Microsoft Pledges $10M for New UW Computer Science Building
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other pledges of support, but for now the names and amounts have not been disclosed.
Of course, it’s no accident that Microsoft and its founders have backed the UW computer science department so generously over the years. It was the scene of major episodes in the company’s origin story. “The partnership between UW and Microsoft goes back more than 40 years—to the pre-Microsoft days when Bill Gates and Paul Allen were high school students at Lakeside and roamed UW’s computing facilities,” Lazowska said.
Microsoft supports computer science education efforts around the world, focusing on the best programs. “On that measure, the University of Washington is in the very top tier, which is fantastic,” Smith said.
More broadly, Smith said Microsoft cares about its home state. “We very much appreciate that our success here in Washington state is tied to everyone’ success here in Washington state,” he said.
The tech industry in Washington has been a vocal advocate for improving education from pre-Kindergarten through college, with particular emphasis on preparing Washington kids for jobs in the burgeoning tech industry.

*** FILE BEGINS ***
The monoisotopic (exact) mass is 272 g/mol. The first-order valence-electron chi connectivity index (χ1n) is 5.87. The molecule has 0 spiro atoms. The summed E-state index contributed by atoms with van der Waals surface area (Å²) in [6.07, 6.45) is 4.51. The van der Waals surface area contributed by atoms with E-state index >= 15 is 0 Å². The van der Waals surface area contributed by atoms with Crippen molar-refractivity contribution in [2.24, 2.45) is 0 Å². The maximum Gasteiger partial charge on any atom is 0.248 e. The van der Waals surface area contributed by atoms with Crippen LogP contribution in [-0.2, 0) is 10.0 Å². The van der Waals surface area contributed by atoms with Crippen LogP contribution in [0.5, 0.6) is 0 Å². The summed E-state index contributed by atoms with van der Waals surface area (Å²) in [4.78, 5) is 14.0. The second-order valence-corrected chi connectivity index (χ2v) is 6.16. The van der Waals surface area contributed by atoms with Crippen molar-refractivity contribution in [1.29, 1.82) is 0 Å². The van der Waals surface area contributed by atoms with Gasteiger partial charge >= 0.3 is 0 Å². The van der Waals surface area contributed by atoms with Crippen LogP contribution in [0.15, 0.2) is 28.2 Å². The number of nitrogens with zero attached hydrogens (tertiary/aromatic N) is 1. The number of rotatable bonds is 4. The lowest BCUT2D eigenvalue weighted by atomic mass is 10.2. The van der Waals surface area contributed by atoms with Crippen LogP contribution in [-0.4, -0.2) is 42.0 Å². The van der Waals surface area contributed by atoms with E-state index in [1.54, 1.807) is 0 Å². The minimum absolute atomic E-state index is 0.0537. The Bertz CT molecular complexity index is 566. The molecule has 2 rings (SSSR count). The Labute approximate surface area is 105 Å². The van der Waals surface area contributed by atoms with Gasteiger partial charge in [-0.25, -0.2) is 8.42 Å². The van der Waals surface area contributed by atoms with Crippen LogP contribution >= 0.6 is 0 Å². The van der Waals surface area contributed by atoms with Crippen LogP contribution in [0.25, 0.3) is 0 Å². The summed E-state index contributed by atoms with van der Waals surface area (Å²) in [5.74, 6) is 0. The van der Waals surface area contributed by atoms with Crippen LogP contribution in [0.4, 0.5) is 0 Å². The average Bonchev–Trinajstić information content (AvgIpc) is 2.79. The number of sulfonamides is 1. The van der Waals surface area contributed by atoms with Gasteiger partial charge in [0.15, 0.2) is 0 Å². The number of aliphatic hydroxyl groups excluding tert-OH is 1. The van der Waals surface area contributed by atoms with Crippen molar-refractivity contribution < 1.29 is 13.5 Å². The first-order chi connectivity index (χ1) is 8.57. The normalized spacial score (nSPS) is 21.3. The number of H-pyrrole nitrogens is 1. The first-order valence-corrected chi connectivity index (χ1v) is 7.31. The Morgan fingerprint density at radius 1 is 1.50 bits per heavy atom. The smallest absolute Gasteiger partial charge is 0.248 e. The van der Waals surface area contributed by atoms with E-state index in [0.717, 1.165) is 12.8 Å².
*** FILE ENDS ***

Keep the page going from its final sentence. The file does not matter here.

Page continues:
While the industry has made consistent, clear calls for better public education, it has offered few public proposals for how to pay for it.
Last week, when the subject of a capital gains tax came up at the Technology Alliance annual luncheon, it was decisively shot down by the keynote speakers, Tom Alberg of Madrona Venture Group, and Steve Singh, CEO of Concur, as Geekwire reported.
Smith said Microsoft has neither supported nor opposed that specific revenue-raising proposal.
Asked whether groups like the Technology Alliance, where he is a board member, and companies like Microsoft should be advocating for specific solutions to raise revenue, Smith said: “We’re very sensitive to the need for the state budget to have more revenue. I do think you’ll find us being supportive of that. It doesn’t always manifest itself in leading the parade from the front row, but it is something that we’re sensitive to.”
He added that Washington’s strong economy is expected to increase state revenue by 8 to 10 percent in the next biennial budget. “One should ask whether there’s more revenue growth needed on top of that. We’re focused on both elements,” Smith said.
Smith said Microsoft is “very present in Olympia.”
“We’re engaged in what I hope people will look back at and say was a constructive conversation, and sometimes conversations are better off through the front page of the paper, and other times, the harder issues are better off discussed in other ways,” Smith said. He added, “At a time when we’re offering $10 million in this way, we’re definitely sensitive to the fact that other investments may be needed in a variety of other forms as well.”